Archive for Google
NEW ORLEANS — I’m in Louisiana for the next few days with members of the Counselors Academy, a section of the Public Relations Society of America for owners and principals of public relations agencies. As usual, they have a great lineup of speakers and I’ll be sharing links and nuggets of information from some of the sessions.
With all the talk about social media (and all the so-called experts in the latest tools and tactics), speaker Jay Baer, president of Convince & Convert, delivered this reminder: “The goal isn’t to be good at social media…the goal is to be good at business because of social media.”
That’s a point worth thinking about as we take steps to weave social media into our routines which, by the way, need to be just that – part of our days: “There’s no magic answer to how much time to devote to social media,” he said. “You must commit to doing it regularly versus doing it in-depth. Speed and response time is important so be first, fast and mobile. A minute here, a minute there in the tiny gaps in the day.”
Jay also shared why your online/social presence – in addition to using traditional channels – is so important. A Google study (see the Zero Moment of Truth) shows that in 2010 people needed 5.3 pieces of information to make a purchase decision. In 2011, they sought out an average of 10.4 sources of information, including blogs, websites and social networks, before they decided. “When we’re almost ready to buy, that’s when we call,” Baer said.
“When we want to make a purchase decision, we research first.” So in addition to making sure your sales information is accessible and accurate, be sure that whoever answers that call is ready, because that’s an educated and motivated customer ready to talk!
There’s a lot of buzz going on in social media and PR circles about the launch of Cuil, a new search engine that some claimed would seriously challenge Google. Cuil (rhymes with “cool”) enjoyed a stellar day of publicity, with articles in The New York Times and The Wall Street Journal, among others.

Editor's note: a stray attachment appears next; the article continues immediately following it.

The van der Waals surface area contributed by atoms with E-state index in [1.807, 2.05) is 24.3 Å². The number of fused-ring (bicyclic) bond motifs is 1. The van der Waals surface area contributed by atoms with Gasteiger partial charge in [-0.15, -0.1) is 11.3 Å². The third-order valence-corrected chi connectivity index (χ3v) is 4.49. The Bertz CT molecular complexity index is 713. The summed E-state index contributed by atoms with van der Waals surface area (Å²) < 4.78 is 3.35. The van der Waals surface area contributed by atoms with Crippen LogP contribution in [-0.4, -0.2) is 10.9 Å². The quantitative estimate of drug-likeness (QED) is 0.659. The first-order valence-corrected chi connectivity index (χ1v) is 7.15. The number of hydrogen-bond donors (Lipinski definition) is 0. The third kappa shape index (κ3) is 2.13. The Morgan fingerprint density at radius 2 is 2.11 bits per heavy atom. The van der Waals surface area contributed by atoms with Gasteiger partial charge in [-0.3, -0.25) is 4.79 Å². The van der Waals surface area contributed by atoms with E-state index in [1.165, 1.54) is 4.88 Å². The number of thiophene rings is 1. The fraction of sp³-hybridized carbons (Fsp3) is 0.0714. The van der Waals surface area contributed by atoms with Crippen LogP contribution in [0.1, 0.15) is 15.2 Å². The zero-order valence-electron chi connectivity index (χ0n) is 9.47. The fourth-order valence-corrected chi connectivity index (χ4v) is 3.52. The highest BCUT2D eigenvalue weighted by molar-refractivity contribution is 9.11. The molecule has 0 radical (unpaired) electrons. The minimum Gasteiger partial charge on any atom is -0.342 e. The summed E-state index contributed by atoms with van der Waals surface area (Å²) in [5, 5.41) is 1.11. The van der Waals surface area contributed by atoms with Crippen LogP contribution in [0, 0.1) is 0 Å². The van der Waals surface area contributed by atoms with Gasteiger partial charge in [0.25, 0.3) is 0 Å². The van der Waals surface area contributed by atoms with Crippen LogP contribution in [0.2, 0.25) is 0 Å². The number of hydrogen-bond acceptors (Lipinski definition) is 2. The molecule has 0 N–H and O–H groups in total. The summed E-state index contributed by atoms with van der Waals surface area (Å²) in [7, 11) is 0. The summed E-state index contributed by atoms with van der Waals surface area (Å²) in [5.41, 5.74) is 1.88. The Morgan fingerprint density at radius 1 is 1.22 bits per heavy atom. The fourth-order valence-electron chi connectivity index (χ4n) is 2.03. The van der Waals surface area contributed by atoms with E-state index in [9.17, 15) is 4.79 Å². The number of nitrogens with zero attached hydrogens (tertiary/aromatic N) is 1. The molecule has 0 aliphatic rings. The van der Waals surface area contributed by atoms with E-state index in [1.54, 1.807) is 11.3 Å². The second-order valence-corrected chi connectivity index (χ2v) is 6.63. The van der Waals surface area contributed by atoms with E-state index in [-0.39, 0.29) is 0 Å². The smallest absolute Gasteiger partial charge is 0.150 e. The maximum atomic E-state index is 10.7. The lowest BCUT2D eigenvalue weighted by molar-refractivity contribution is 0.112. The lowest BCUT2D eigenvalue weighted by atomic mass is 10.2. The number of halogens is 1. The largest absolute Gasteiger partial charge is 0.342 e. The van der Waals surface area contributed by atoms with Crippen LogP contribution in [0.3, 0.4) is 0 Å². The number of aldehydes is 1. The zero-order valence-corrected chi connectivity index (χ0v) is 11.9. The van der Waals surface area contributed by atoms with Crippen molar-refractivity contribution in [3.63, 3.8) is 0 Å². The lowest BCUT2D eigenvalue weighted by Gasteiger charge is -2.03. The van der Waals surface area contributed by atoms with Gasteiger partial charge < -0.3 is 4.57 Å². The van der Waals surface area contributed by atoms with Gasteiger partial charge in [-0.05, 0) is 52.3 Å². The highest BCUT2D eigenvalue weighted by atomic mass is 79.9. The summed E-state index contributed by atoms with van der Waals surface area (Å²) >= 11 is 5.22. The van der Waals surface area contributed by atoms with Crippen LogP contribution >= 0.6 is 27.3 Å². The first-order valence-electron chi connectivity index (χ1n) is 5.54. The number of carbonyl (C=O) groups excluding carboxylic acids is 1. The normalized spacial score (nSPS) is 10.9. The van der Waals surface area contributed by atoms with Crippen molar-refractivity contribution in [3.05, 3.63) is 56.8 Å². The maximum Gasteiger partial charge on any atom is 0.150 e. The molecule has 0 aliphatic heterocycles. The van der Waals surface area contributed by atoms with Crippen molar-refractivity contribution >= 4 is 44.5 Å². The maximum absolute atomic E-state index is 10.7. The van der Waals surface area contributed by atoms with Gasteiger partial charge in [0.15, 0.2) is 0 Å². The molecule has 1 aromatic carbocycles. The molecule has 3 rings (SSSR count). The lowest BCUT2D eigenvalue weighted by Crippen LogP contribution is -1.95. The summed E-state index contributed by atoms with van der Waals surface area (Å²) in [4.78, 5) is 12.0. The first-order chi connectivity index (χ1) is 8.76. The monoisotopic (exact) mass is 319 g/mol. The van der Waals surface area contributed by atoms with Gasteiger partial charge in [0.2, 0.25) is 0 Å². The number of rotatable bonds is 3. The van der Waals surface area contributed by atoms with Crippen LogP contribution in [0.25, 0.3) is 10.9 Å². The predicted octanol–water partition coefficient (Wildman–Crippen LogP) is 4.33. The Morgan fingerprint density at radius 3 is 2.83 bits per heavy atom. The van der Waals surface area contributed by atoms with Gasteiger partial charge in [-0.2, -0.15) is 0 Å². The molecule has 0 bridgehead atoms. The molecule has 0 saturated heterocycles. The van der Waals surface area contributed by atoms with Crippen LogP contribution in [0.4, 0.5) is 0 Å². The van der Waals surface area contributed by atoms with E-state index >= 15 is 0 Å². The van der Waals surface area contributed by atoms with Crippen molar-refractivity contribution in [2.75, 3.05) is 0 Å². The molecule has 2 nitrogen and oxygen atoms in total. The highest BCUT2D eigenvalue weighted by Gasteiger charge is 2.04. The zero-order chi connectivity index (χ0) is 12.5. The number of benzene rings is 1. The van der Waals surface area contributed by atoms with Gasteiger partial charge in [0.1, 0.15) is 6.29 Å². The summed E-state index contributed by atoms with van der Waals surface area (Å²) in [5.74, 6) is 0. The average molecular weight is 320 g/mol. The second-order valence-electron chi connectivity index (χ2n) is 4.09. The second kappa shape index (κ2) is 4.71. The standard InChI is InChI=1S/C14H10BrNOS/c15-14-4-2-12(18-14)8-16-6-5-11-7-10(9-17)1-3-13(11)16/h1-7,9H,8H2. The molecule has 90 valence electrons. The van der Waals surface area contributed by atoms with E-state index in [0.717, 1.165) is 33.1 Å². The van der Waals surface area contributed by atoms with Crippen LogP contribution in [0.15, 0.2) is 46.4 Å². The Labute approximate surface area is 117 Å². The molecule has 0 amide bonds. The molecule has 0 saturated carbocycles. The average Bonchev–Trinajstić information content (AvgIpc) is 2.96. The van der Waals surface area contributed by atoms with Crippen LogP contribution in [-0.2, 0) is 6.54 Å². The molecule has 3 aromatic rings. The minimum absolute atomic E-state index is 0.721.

But the next day, the service got skewered by the pundits and users when it failed to live up to the hype. People ego-surfed their names and other test terms and widely reported the off-base results, which were not up to par with what they’re used to with Google searches. Even the name itself poses problems – forget the difficult pronunciation, a simple typo (culi) takes you straight to a porn site! Check out these headlines:
“Google-Wannabe Cuil: Worst. Launch. Ever.” (Silicon Valley Insider)
“Not So Cuil” (CIO Insight)
“Why Cuil is No Threat to Google” (TIME)
“Cuil shows us how not to launch a search engine” (CNET)
Lessons learned: spend more time in “beta” and concentrate on building a core base of users and reviewers as you refine your product and service, and then go for the home run publicity hits after you’ve worked out the bugs.
The PR team had about a day to bask in the glow of its Tier One media coverage – exactly the type of launch publicity every startup asks its PR team to pull off. Now they’re likely spending their days mopping up and looking for ways to counter the negative coverage that has likely turned off a lot of potential users.